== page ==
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    I LOVE fusible batts! The only things I don't like are that they don't come in king size and they're VERY bulky, so when you're quilting the middle of a queen, it can be a real struggle with the bulk in the arm area of the machine. But, the advantages seem greater to me than the pitfalls.

    I buy a lot of vintage quilt tops, and if you have a quilt that hasn't been pieced properly, you can force it to behave better by pressing the heck out of it and then fusing it to the batt.

    I've only used the pillowcase method one time on a large quilt - and thankfully, I was using a fusible batt, because it was one of those tops that refused to play nice.

    I pressed and fused the top, put the backing on the top right sides together, hand basted all around and serged off all the excess. Took out the basting, turned and ironed it, topstitched around the outside edges and then quilted it. Decided right then that I will never make a pillowcase quilt without fusible batt.

    You do have to iron twice - once to get the quilt top fused and once to get the back fused.

    I've only used the cotton so far, but I just bought a bamboo blend batt to see if it's as good as the cotton ones.

    The fusible does make the quilt a bit stiff, but this is actually a help when you're doing free-motion quilting. (Pushing a piece of cardboard around in circles on the tabletop is a lot easier than trying to push around a soggy noodle.) The stiffness washes away in one or two launderings, leaving a soft, drape-y quilt. They also shrink enough to give you that antique look after washing.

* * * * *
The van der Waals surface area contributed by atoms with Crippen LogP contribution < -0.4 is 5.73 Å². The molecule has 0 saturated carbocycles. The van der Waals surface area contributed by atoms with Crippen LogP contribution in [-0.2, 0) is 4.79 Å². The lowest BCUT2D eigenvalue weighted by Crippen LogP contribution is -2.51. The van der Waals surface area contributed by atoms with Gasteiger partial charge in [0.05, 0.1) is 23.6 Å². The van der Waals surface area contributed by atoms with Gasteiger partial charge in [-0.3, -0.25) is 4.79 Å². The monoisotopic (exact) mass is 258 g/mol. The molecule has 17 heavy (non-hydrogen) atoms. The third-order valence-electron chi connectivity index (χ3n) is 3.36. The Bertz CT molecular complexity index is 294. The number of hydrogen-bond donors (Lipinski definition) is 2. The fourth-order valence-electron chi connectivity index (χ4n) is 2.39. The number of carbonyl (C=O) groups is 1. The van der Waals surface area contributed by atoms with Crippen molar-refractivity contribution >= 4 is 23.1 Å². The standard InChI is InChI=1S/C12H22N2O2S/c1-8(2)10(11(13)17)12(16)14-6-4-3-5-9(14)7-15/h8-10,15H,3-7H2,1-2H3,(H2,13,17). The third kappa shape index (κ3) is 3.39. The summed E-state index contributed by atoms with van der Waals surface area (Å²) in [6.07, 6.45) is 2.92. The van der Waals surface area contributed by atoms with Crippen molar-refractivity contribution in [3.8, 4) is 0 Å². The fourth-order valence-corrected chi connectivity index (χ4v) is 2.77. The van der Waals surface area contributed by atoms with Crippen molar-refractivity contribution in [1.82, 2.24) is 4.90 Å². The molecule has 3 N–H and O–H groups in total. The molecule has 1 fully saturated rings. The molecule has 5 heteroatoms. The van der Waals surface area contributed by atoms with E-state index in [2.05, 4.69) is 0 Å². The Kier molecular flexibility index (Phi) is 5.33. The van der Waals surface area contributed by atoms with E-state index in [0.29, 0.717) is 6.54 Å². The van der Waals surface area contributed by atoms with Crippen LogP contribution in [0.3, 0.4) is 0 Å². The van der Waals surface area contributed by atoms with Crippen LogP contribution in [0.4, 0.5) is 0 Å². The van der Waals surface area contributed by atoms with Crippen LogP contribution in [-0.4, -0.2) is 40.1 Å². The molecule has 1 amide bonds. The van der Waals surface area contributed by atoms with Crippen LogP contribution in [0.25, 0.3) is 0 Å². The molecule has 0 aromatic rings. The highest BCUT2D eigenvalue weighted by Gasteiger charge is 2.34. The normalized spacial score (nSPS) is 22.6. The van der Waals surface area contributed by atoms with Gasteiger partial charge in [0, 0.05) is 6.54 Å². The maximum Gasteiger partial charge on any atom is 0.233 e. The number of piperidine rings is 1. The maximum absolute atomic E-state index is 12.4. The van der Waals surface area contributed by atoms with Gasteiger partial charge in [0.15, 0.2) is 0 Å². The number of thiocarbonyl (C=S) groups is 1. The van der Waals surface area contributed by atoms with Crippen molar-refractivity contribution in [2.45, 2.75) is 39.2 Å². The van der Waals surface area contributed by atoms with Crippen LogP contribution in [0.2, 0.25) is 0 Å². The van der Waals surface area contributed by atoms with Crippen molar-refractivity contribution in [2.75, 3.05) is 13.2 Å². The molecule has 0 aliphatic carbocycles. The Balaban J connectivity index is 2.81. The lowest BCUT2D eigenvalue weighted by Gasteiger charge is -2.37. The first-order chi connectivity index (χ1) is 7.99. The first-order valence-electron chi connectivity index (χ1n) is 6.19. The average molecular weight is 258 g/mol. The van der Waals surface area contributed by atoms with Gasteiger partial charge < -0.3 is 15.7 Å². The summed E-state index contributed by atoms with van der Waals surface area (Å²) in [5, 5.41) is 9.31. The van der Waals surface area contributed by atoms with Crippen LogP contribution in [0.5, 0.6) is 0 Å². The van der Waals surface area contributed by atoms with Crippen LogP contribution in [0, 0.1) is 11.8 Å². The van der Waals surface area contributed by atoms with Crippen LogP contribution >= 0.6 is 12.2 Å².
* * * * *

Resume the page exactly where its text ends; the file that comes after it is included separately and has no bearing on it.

11. #11
    deema's Avatar
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    Never used it...thought about it though. Its just as easy, maybe easier for bigger quilts, to spray baste because you don't need to iron with the spray.

  12. #12
    Super Member Shelbie's Avatar
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    I like this stuff for purses and bags because it is stiff. I wouldn't want it in a quilt and I don't know how the glue they use will react over repeated washings, dryings and years. I figure that bags and purses will be used for a much shorter time and probably wouldn't have any problems.

  13. #13
    Super Member Lori S's Avatar
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    For large projects I ... REALLY do not like it , the weight of the project often un-fused the quilt in places. It was more time consuming than I thought it would be to really fuse the whole thing. Once I discovered spray basting I never went back , it was exactly what I wanted as far as ease of use.
    Oh ... You can't pre-shrink a fusible batting.

  14. #14
    Power Poster Sadiemae's Avatar
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    I don't use these.

  15. #15
    Super Member Candace's Avatar
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    For small projects it's o.k. Anything larger than say 2 ft. square...I hate it. It will make your life a nightmare if you use it for a Queen size.